“Gracie Tampa was putting a lot of fighters in the UFC back then, and we didn’t have instructors like that in New York,” says Quarantillo.

So he moved. Disguised by gym clothes and a fun loving smile, Quarantillo’s routine rivals the discipline of a Buddhist monk.

The first workout of the day is either a long run or a session with a Ukrainian kickboxing champion, Bogdan, whose blonde head towers over Quarantillo.

Boxing training can seem barbaric. The wet impacts and grunts echo across the training complex on Gray Street in West Tampa. The trainer with padded mitts is the conductor, and Quarantillo with 16oz boxing gloves is the orchestra percussionist. Bogdan’s Eastern European accent calls out combinations of punches and Quarantillo punches back in eighth and quarter notes.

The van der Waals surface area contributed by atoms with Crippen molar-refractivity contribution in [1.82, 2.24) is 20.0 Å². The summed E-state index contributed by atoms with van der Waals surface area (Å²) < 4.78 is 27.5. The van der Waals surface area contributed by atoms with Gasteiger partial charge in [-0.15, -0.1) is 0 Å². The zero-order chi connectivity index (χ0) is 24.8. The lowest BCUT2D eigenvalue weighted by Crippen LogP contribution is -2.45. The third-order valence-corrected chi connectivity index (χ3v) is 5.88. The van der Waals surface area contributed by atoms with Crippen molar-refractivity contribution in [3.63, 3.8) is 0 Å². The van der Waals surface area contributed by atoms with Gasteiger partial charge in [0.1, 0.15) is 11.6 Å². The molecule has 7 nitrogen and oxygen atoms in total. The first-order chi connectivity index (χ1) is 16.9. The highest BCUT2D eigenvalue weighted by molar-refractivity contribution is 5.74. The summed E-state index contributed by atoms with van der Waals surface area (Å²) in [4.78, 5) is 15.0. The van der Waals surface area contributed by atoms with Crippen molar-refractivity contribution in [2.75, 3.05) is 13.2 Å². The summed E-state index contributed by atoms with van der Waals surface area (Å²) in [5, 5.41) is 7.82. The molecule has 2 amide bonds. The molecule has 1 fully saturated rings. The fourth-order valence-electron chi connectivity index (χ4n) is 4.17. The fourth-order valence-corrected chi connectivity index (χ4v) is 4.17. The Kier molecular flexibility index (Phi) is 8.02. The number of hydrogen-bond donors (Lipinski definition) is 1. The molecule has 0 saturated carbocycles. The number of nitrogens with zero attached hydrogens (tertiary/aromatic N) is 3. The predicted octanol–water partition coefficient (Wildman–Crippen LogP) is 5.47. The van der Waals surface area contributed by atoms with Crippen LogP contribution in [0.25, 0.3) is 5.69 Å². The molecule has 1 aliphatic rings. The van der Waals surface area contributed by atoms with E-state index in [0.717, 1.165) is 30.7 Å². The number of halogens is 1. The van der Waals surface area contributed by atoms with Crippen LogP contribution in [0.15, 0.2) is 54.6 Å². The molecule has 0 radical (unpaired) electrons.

“One,” for a quick straight left.

“Two,” for a straight right.

“Three,” for a left hook.

They start with simple combinations, and build into complex crescendos. The early combinations are drills, and during the longer sequences Bogdan mimics the punches of an opponent by lashing and looping the mitts out for Quarantillo to dodge.

The drills are meant to program the fighter; there will be no time for thought during fight time. The point is be concerned with the music, not the individual beat.

After a morning of striking or running, he will take the early afternoon to get some food and even take a nap if the training is hard.

The nights are hard sparring on Monday and Thursday, with Jiu-jitsu every Monday, Tuesday and Thursday, wrestling on Wednesday, and kickboxing drills every night.